Mr. Brylowe told Janie to read her essay aloud.

The blush faded. She felt white and sick. She hated standing up in class. Hated hearing her voice all alone in the quiet of the room.

The bell rang.

English was a split period: they had lunch in the middle and came back for more class. Never had lunch come at such an appropriate moment. Perhaps she would write a better essay during the twenty-seven minutes of lunch.

Certainly it wasn't going to take Janie long to eat. They had recently discovered she had a lactose intolerance. This was a splashy way of saying she had stomachaches when she drank milk. "No more ice cream, no more milk" was the medical/parental decree.

However, peanut butter sandwiches (which she had in her bag lunch) required milk. I am so sick of fruit juice, Janie thought. I want milk.

She had been eating since the school year began with Pete, Adair, Sarah-Charlotte, Jason, and Katrina.

She loved all their names.

Her last-year's daydream--before a driver's license absorbed all daydream time--had been about her own future family. She couldn't picture her husband-to-be, but she could see her children perfectly: two beautiful little girls, and she would name them Denim and Lace. She used to think about Denim and Lace all the time. Shopping at the mall with Sarah-Charlotte, shed go into all the shoe stores to play with the little teeny sneakers for newborns, and think of all the pretty clothes she'd buy one day for Denim and Lace.

Now she knew those names were nauseating, and if she did name her daughters Denim and Lace, there'd probably be a divorce, and her husband would get custody on the grounds anybody who chose those names was unfit. She'd have to name them something sensible, like Emily and Margaret.

Peter, Adair, Sarah-Charlotte, Jason, Katrina, and Janie went in a mob down the wide stairs, through the wide halls, and into the far-too-small cafeteria. The kids complained about the architecture of the school (all that space dedicated to passing periods and hardly any to lunch), but they loved being crammed in, filching each other's potato chips, telling secrets they wanted everybody to overhear, passing notes to be snatched up by the boy you hoped would snatch them, and sending the people on the outside of the crush to get you a second milk.

Everybody but Janie Johnson got milk: cardboard cartons so small you needed at least three, but the lunch ladies would never let you. Janie was envious. Those luckies are swigging down nice thick white milk, she thought, and I'm stuck with cranberry juice.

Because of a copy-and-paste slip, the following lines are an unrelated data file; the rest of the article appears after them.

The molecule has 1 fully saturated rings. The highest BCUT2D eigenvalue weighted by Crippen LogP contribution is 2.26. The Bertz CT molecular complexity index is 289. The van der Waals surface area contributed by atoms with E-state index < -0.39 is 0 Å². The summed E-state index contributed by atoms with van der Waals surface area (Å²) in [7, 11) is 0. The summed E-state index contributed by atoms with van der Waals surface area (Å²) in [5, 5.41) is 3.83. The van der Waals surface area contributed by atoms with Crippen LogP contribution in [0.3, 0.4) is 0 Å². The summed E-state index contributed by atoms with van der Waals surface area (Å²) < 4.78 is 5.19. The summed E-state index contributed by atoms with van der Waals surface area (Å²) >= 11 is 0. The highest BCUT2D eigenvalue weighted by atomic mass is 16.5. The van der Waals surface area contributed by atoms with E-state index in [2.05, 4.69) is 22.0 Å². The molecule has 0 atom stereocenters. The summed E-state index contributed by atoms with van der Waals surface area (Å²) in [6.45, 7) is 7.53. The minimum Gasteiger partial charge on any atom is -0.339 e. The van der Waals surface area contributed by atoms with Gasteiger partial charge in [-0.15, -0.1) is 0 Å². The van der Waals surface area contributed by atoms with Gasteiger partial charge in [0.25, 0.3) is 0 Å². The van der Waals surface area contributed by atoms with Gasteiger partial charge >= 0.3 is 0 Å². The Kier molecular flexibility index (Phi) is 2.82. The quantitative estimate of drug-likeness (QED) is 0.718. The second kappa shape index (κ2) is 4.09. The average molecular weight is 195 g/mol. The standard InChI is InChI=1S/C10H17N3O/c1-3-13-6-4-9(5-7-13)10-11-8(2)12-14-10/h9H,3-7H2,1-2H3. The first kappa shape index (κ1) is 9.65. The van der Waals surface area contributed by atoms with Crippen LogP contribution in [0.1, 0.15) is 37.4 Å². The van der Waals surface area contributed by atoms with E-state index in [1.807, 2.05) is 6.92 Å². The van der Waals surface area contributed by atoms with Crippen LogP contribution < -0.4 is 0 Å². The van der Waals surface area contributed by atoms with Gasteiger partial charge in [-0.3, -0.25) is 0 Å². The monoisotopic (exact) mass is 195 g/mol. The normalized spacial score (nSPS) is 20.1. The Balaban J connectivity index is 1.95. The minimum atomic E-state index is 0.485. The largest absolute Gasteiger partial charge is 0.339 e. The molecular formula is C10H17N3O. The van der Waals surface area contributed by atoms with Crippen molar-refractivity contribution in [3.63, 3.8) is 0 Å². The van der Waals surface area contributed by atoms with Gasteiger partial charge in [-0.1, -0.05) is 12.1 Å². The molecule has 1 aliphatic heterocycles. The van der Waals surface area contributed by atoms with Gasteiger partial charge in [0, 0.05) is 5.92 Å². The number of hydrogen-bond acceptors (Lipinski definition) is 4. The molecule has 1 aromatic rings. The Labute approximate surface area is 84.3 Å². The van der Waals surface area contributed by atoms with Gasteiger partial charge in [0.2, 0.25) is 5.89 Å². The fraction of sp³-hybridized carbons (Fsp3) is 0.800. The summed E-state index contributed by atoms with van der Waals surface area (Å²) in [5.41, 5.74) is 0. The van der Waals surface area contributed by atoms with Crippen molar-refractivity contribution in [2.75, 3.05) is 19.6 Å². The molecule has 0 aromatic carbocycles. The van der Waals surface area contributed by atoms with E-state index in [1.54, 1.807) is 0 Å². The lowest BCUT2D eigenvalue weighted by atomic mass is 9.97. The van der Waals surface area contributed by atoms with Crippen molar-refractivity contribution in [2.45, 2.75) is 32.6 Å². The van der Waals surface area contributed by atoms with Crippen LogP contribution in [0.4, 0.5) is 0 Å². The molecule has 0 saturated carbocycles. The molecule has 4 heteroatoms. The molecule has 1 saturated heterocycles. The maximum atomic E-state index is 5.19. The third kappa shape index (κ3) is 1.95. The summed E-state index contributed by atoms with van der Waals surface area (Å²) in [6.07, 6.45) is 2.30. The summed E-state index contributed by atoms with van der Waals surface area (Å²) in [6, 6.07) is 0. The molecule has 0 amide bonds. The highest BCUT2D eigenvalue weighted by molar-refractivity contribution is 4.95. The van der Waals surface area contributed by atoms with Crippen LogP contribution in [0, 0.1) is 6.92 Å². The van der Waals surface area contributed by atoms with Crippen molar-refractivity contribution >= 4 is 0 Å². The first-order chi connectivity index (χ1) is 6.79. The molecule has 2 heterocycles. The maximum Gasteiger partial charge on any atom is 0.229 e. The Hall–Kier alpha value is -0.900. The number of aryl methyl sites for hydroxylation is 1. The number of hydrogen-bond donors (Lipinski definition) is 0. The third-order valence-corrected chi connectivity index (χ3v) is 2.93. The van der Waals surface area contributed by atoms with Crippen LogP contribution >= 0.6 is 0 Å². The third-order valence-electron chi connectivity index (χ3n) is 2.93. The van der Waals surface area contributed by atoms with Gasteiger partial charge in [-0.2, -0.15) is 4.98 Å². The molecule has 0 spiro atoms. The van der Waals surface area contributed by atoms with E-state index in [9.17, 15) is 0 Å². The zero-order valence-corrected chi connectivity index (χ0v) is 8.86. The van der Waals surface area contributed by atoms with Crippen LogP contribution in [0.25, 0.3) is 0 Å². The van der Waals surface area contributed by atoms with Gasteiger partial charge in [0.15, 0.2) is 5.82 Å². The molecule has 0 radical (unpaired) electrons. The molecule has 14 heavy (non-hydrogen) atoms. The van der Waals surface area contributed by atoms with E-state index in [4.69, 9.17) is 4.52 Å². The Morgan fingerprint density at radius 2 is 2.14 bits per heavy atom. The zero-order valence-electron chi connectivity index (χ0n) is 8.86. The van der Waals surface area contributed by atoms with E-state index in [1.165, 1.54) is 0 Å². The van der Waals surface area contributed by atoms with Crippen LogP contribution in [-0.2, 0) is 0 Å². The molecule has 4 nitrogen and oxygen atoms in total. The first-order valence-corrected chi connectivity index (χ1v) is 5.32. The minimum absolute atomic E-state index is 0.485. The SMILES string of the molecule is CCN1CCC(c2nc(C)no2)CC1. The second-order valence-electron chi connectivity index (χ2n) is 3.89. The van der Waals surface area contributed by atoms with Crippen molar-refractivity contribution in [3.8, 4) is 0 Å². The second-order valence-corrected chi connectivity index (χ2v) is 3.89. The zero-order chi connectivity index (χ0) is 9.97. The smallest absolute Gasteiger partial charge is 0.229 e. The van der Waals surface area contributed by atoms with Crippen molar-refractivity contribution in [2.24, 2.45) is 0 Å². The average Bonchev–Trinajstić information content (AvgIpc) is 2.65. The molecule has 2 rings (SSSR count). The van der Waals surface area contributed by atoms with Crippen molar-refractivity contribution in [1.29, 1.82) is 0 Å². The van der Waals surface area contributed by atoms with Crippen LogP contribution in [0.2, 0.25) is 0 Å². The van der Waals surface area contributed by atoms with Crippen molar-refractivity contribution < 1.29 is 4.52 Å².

"Okay," said Sarah-Charlotte. Sarah-Charlotte would not bother with you if you tried to abbreviate her name. Last year she had reached a standoff with a teacher who insisted on calling her Sarah. Sarah-Charlotte glared at him silently for months until he began calling her Miss Sherwood, which let them both win. "Okay, who's been kidnapped this time?" said Sarah-Charlotte wearily, as if jaded with the vast number of kidnappings in the world. Sarah-Charlotte patted her white-blond hair, which was as neat as if she had cut it out of a magazine and pasted it onto her head. Janie, whose mass of hair was never the same two minutes in a row, and whose face could be difficult to find beneath the red tangles, never figured out how Sarah-Charlotte kept her hair so neat. "I have approximately five hundred thousand fewer hairs than you do," Sarah-Charlotte explained once.

Everybody turned the milk cartons over to see who had been kidnapped. The local dairy put pictures of stolen children on the back of the carton. Every few weeks there was a new child.

"I don't know how you're supposed to recognize somebody who was three years old when she got taken from a shopping center in New Jersey, and that was nearly a dozen years ago," said Adair. "It's ridiculous." Adair was as sleek and smooth as her name; even her dark hair matched: unruffled and gleaming like a seal out of water.

Janie sipped juice from a cardboard packet and pretended it was milk. Across the cafeteria Reeve waved. Reeve lived next door. He was a senior. Reeve never did homework. It was his life ambition to get in the Guinness Book of World Records, and the only thing he had a stab at was the "Never Did His Homework Once but Still Got the Occasional B Plus" listing.

Reeve had gotten the occasional B plus, but he had also gotten a lot of D's and F's. News came from the Academic Office that unless Reeve shaped up, he would not graduate with his class.

His two older sisters and one older brother had gone to spectacular colleges--Cornell, Princeton, and Stanford. They were mortified by Reeve's failures and came home weekends to tell him so.